Helpful Tips and Tricks



Please enjoy these helpful tips and tricks for a simpler and easier workload each summer! Start enjoying installing and removing your dock and boat lift again- with the right knowledge and tools, there's no point in paying someone else to do it! Get the job done safely and correctly, and on your own timeline to maximize your boating season!


Use these tips and techniques at your own risk, always hire a professional or consult an experienced neighbor if you are unsure of what exactly you are doing!


No offense- some of you have no business attempting any of this (and probably already know it!), don't let your ego hurt you or your friends that help you!



Wet Suit Tips & Gear Recommendations

Safe Boat Lift Operation And Maintenance

Please Click The PDF Brochure Below To Open Our Boat Lift Tips Flyer:


Canopy Cover Folding And Storage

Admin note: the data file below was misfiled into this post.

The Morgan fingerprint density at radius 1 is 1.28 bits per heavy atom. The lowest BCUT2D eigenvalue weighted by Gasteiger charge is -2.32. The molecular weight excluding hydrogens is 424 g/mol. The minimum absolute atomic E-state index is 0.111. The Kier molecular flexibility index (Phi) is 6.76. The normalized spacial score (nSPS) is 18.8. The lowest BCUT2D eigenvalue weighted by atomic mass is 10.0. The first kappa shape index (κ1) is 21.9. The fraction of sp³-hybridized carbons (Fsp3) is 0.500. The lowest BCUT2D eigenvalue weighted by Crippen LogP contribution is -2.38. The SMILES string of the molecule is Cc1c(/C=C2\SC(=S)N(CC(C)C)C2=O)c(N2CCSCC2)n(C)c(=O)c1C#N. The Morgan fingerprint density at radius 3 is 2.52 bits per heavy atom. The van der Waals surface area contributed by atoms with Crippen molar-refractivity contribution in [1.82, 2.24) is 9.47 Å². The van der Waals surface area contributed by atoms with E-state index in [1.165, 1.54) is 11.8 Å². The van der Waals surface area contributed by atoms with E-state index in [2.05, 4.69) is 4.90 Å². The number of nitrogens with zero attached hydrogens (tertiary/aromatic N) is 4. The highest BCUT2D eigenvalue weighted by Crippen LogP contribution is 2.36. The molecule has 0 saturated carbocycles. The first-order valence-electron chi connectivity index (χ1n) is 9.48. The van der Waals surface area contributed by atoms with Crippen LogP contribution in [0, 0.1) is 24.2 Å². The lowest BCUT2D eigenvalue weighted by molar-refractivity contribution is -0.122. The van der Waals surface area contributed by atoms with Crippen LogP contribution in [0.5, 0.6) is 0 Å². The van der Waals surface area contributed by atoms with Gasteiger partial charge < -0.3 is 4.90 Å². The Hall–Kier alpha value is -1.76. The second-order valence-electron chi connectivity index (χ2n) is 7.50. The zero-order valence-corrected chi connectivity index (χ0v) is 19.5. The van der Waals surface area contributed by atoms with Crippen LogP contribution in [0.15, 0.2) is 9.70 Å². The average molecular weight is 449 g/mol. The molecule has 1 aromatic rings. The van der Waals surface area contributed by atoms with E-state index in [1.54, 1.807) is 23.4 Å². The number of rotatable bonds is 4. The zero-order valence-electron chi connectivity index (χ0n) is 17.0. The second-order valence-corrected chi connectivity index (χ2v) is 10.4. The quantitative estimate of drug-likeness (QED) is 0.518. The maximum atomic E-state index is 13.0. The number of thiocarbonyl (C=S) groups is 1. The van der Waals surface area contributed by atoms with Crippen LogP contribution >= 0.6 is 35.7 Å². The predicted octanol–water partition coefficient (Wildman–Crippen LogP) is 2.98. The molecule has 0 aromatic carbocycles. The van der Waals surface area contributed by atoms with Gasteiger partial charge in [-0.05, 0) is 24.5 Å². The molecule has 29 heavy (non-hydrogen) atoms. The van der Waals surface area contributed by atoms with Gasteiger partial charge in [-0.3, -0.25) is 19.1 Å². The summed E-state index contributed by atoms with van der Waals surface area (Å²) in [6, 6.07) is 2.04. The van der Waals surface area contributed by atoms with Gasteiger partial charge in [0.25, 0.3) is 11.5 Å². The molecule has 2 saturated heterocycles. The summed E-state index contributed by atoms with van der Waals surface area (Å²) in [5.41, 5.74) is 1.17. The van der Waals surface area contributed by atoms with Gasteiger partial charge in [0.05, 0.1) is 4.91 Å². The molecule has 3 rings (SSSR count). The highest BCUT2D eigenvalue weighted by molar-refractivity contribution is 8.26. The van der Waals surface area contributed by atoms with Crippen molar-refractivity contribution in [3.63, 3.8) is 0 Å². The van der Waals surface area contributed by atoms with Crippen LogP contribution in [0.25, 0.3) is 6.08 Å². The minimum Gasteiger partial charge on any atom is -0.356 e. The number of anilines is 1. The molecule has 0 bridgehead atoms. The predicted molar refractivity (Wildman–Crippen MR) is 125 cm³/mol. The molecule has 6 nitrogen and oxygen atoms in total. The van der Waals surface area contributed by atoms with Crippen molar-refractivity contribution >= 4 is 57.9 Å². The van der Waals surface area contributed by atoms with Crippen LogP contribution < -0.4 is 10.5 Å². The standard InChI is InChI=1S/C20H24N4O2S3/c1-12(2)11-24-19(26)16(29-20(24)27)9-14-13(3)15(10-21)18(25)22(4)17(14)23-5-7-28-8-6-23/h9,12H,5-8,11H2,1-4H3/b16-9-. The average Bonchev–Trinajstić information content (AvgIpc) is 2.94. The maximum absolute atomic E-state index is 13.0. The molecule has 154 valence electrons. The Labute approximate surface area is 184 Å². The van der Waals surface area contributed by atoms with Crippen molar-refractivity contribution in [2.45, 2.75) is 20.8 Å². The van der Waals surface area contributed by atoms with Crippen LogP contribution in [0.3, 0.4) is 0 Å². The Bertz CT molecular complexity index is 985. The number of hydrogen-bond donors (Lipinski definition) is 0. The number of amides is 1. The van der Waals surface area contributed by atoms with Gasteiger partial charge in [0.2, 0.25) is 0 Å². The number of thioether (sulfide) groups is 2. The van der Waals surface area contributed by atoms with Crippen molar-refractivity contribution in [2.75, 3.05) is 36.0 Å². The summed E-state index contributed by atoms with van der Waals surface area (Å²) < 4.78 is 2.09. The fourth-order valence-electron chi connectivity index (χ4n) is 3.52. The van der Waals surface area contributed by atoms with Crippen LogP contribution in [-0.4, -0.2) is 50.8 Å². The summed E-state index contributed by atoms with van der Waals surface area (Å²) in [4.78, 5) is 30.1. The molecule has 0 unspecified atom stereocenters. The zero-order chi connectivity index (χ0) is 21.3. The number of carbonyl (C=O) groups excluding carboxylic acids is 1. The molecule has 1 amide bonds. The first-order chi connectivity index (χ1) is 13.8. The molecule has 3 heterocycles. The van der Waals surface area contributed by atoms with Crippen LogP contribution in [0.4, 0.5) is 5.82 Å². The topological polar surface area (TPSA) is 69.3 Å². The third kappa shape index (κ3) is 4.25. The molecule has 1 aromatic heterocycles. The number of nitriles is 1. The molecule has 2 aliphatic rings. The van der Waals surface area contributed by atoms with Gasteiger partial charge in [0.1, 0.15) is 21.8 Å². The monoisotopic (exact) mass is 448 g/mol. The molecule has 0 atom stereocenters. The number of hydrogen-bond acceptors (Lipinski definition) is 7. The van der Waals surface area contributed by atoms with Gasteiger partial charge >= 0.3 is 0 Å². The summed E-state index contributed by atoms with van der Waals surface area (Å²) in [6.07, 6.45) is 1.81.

Be sure to clean the bird poop, leaves, etc off in the fall on a nice day (you can use a mild dish soap or car wash solution and gentle brush) and then let the cover dry all day in the sun. Keep flipping or adjusting the canopy periodically so the wrinkles will get a chance to dry out. Put the cover away in storage only if it is bone dry, otherwise you risk mildew which may be at least partially permanent. Also, store it in your basement where it is a constant temperature in the winter (versus being exposed to cold, dry, harsh air and rodents in the garage), vinyl is like your skin and can dry out when exposed to cold and extremely dry weather all winter. Dryer sheets placed around and inside the canopy can help deter rodents from chewing holes all through it, making it look like swiss cheese. Treat your vinyl in the spring (and periodically) with a premium vinyl protectant, like 3M Brand's '303' Spray. The lifespan of your cover is entirely subjective based on your sun and wind exposure, tree sap, bird poop, etc., but this procedure will help you get the most out of it.